It has been proclaimed that the world is advancing rapidly in energy transition efforts. Climate change has become a challenge to the existence of everyone in every corner of the world, that is, climate change affects lives beyond borders.
And therefore, almost all nations, large or small, privileged or disadvantaged, have set some goals to achieve a premium against short-term perils, such as controlling emissions through promoting renewable energy, switching to organic farming, banning plastics or switching to less intensive emissions. land use, etc.
Despite the pain of accepting alternatives like solar or wind power over conventional fossil fuels, it should be noted that global fossil fuel subsidies nearly doubled to $697.2 billion in 2021, compared to USD 362.4 billion in 2020.
Incentives based on oil and gas production recorded a new level of $64 billion. This is happening despite the IEA’s recommendation of “no new production” in case we want to achieve the aforementioned goals.
The statement above is based on an analysis by the International Energy Agency (IEA) encompassing inputs from 51 countries representing nearly 85% of planet Earth’s total energy supply.
In addition, the International Monetary Fund (IMF) states: “Fossil fuel subsidies amounted to $5.9 trillion or 6.8% of GDP in 2020 and are projected to rise to 7.4% of GDP in 2025, the share of fuel consumption in emerging markets ( where price differentials are generally larger) continues to increase”.
“Only 8% of the 2020 subsidy reflects undercharging of procurement costs (explicit subsidies) and 92% undercharging of environmental costs and foregone consumption taxes (implicit subsidies).
India is not new to providing energy subsidies with gasoline prices eased in 2010 and diesel in 2014.
Even seven of the Maharatna PSUs in India have invested 11 times more in projects dealing with fossil fuels than renewable energy (RE).
And why did it happen?
Are fossil fuel companies losing their assets? Well, most of the subsidies given were intended to cushion the prices paid by consumers.
As economies continue to bear the brunt of countries’ economic (Sri Lanka), ecological and geopolitical (Russia-Ukraine) decisions even after the severe impacts imposed by the Covid 19 pandemic, different nations have preferred this obstacle to action. to protect their citizens from soaring energy prices.
According to the analysis carried out by the IEA: “Fossil fuel subsidies are an obstacle to a more sustainable future, but the difficulty governments face in removing them is underscored at a time of high and volatile fuel prices.”
It doesn’t look so bad. But why was this largely the wrong approach?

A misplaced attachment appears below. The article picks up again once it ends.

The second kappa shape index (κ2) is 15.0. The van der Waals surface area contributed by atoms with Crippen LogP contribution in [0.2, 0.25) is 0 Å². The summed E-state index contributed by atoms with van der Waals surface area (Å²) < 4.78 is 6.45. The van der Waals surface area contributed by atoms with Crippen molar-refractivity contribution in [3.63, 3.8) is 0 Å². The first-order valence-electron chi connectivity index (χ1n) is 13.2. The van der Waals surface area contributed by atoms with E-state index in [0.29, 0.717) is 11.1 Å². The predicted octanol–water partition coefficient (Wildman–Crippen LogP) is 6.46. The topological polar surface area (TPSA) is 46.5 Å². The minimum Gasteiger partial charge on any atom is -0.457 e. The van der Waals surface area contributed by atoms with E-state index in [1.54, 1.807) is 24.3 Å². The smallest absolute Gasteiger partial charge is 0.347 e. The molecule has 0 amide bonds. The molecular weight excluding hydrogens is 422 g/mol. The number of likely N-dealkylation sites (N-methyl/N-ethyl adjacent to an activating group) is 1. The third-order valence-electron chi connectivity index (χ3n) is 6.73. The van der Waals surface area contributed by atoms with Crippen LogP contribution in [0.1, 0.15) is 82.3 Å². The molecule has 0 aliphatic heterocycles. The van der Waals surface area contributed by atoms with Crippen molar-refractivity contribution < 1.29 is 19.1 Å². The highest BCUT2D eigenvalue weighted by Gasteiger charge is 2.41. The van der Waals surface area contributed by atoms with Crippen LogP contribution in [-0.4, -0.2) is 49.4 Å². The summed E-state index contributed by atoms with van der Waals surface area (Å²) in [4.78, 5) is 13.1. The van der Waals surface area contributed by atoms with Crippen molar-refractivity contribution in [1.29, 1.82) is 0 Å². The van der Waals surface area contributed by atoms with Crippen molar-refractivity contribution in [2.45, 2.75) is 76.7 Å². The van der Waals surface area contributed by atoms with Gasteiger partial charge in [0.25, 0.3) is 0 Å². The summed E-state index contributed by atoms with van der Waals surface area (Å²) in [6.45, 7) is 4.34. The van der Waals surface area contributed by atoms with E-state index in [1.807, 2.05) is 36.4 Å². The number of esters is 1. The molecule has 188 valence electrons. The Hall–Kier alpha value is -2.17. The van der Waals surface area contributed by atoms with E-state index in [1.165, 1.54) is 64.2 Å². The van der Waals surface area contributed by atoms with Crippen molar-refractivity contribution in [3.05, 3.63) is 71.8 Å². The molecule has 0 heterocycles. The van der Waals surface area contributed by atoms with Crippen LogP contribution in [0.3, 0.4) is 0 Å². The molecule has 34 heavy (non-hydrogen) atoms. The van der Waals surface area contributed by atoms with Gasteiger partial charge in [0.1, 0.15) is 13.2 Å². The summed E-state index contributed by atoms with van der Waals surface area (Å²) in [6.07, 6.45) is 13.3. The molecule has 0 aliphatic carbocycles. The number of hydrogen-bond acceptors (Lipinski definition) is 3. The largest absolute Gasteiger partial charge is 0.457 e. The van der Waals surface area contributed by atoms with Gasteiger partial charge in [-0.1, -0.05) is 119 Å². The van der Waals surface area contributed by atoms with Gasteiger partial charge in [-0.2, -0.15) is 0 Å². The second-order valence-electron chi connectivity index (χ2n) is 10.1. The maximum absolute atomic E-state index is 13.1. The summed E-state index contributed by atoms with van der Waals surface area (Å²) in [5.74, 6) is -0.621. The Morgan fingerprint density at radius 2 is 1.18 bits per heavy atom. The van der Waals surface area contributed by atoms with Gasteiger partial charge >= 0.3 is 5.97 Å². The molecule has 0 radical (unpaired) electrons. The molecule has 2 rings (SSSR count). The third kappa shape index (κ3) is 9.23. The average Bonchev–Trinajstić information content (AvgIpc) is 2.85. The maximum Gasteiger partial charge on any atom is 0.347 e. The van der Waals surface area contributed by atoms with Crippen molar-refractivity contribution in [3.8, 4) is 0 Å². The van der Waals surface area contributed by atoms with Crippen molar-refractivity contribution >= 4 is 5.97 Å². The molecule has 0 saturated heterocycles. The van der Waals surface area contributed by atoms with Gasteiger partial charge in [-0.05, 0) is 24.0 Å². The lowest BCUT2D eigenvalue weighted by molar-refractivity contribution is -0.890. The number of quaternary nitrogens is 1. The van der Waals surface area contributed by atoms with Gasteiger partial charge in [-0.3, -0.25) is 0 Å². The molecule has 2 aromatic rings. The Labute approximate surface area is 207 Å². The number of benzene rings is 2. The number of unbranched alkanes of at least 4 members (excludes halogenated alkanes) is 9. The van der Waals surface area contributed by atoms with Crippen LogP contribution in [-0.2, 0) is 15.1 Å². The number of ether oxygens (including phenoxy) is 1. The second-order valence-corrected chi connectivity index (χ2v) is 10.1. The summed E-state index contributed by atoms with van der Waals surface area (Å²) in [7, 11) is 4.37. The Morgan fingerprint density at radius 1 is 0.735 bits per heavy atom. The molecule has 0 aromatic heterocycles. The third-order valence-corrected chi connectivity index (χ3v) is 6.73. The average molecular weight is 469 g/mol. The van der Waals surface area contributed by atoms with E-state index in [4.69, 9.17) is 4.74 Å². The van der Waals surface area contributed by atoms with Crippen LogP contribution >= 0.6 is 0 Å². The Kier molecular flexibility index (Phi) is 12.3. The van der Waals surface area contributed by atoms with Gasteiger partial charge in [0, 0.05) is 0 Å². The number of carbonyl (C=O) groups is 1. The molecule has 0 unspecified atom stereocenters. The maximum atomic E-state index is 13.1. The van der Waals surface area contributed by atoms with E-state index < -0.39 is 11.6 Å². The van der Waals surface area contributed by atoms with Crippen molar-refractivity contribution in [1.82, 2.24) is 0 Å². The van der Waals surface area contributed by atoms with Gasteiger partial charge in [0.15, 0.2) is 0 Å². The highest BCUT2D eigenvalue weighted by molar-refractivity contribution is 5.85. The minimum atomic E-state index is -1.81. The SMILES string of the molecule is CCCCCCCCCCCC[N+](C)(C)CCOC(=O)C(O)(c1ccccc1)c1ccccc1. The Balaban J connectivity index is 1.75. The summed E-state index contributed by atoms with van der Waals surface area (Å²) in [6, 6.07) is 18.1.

Good governance should keep inflation under control in a democracy, which also includes controlling fuel prices.
But this fuel price subsidy may, in another dimension, create a new niche for dirtier fuels, discouraging the adoption of greener fuels due to their higher initial investment required.
“Increased investment in clean energy technologies and infrastructure is the only sustainable solution to the current global energy crisis and the best way to reduce consumer exposure to high fuel costs.”
On the other hand, the production and use of coal can be discouraged through the clean environment tax.
What is more troubling is the fact that subsidies artificially anchoring fossil fuel prices at a low level almost tripled from 2020 to reach $531 billion in 2021.
This can be understood from a profound point of view: a wealthier household consumes more energy. And as a result, this quiet attempt to reduce pressures on the common man’s pocket fails to notice that it only largely benefits well-to-do households.
“Significant increases in fossil fuel subsidies encourage wasteful consumption, without necessarily affecting low-income households. We must adopt measures that protect consumers [and] help us stay on the path to carbon neutrality, as well as energy security and affordability. »
Experts suggest covering the risks, but this will never be done through subsidies. Ultimately they create significant fiscal costs and lead to higher taxes on its contributing citizens, foreign borrowing, send all sorts of wrong price signals to consumers and distort markets, reduce affinity for targeted social spending or promote inefficient disbursement of its resources.
Reforms and solutions ahead:
Comprehensive energy policy, reform and relevant communication is needed with all stakeholders, which addresses the size of subsidies and their impact on the nation’s budget.
There is a need to diversify access to energy and technology to efficiently and sustainably exploit important resources, especially in public enterprises.
Alternative measures to protect the poor can be taken through targeted benefit transfers or simply the focus and scope of existing initiatives can be expanded.
According to research by the International Institute for Sustainable Development (IISD) and the Council on Energy, Environment and Water (CEEW), there is an urgent need to ensure a just and concerted with the help of an electricity board that can simply transfer subsidies.